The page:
A sampling error is usually measured in terms of the standard error for a particular statistic (mean, percentage, etc.), which is the square root of the variance. The standard error can be used to calculate confidence intervals within which the true value for the population can reasonably be assumed to fall. For example, for any given statistic calculated from a sample survey, the value of that statistic will fall within a range of plus and minus two times the standard error of that statistic in 95 percent of all possible samples of identical size and design.
If the sample of respondents had been selected as a simple random sample, it would have been possible to use straightforward formulas for calculating sampling errors. However, the 2011 LMIS sample is the result of a multi-stage stratified design, and, consequently, it was necessary to use more complex formulae. The computer software used to calculate sampling errors for the 2011 LMIS is an SAS procedure. This procedure used the Taylor linearization method of variance estimation for survey estimates that are means or proportions. The Taylor linearization method treats any percentage or average as a ratio estimate, r = y/x, where y represents the total sample value for variable y, and x represents the total number of cases in the group or subgroup under consideration.
The confidence interval, e.g., as calculated for child slept under an ITN last night, can be interpreted as follows: the proportion from the national sample is 0.371 and its standard error is 0.017. Therefore, to obtain the 95 percent confidence limits, one adds and subtracts twice the standard error to the sample estimate, i.e., 0.371±2×0.017. There is a high probability (95 percent) that the true proportion of children that slept under an ITN last night is between 0.337 and 0.404.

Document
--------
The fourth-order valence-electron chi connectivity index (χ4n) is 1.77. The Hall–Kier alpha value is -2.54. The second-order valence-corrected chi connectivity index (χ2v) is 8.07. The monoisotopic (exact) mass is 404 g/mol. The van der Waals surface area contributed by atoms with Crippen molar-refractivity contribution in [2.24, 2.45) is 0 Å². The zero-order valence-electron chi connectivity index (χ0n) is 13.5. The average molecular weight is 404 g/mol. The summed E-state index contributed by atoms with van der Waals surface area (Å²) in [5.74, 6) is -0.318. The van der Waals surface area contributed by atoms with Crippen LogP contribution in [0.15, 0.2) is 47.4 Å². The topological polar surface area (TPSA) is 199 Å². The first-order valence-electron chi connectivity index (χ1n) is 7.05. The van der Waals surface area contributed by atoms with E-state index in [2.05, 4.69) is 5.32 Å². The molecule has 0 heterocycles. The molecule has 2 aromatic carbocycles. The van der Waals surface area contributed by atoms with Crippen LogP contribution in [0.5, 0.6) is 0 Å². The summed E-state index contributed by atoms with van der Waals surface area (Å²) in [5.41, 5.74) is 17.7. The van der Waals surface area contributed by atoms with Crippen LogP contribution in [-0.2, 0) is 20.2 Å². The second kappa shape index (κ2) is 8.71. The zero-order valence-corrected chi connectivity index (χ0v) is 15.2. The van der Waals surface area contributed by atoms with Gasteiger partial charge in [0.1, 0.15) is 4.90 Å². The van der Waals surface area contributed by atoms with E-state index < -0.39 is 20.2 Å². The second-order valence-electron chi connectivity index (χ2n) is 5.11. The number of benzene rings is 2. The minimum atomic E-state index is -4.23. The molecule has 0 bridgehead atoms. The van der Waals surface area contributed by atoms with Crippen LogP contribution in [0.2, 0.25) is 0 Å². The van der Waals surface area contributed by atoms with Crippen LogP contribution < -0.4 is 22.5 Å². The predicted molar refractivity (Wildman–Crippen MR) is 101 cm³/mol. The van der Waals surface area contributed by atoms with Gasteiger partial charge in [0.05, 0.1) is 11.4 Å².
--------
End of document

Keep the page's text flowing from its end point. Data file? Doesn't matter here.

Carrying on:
For the total sample, the value of the DEFT, averaged over all variables, is 1.68. This means that, due to multi-stage clustering of the sample, the average standard error for all the indicators is increased by a factor of 1.68 over that in an equivalent simple random sample.
The sampling errors are fully described in Appendix B of " Liberia Malaria Indicator Survey 2011 - Final Report" pp.69-73.
A series of data quality tables are available to review the quality of the data and include the following:
- Household age distribution
- Age distribution of eligible and interviewed women
- Completeness of reporting
The results of each of these data quality tables are shown in Appendix C of "Liberia Malaria Indicator Survey 2011 - Final Report" pp.75-76.
Data and Data Related Resources
MEASURE DHS believes that widespread access to survey data by responsible researchers has enormous advantages for the countries concerned and the international community in general. Therefore, MEASURE DHS policy is to release survey data to researchers after the main survey report is published, generally within 12 months after the end of fieldwork. with few limitations these data have been made available for wide use.
DISTRIBUTION OF DATASETS
MEASURE DHS is authorized to distribute, at no cost, unrestricted survey data files for legitimate academic research, with the condition that we receive a description of any research project that will be using the data.
Registration is required for access to data.
Datasets are available for download to all registered users, free of charge. To download datasets, you must first register online and request the country(ies) and datasets that you are interested in. When submitting a dataset request, users must include a brief description of how the data will be used.
Datasets are made available with the following conditions:
- Survey data files are distributed by MEASURE DHS for academic research/statistical analysis. Researchers need to provide a description of any research/analysis that will be using the data, before access is granted to the datasets.
- Once downloaded, the datasets must not be passed on to other researchers without the written consent of MEASURE DHS.
- All reports and publications based on the requested data must be sent to the MEASURE DHS Data Archive as a Portable Format Document (pdf) or a hard copy, for us to forward to the country(ies) whose data have been used.
Use of the dataset must be acknowledged using a citation which would include:
- the Identification of the Primary Investigator
- the title of the survey (including acronym and year of implementation)
- the survey reference number
- the source and date of download
National Malaria Control Program, Ministry of Health and Social Welfare, Liberia Institute of Statistics and Geo-Information Services, and ICF International. Liberia Malaria Indicator Survey 2011. Ref. LBR_2011_MIS_v01_M. Dataset downloaded from www.measuredhs.com on [date]
Disclaimer and copyrights
The user of the data acknowledges that the original collector of the data, the authorized distributor of the data, and the relevant funding agency bear no responsibility for use of the data or for interpretations or inferences based upon such uses.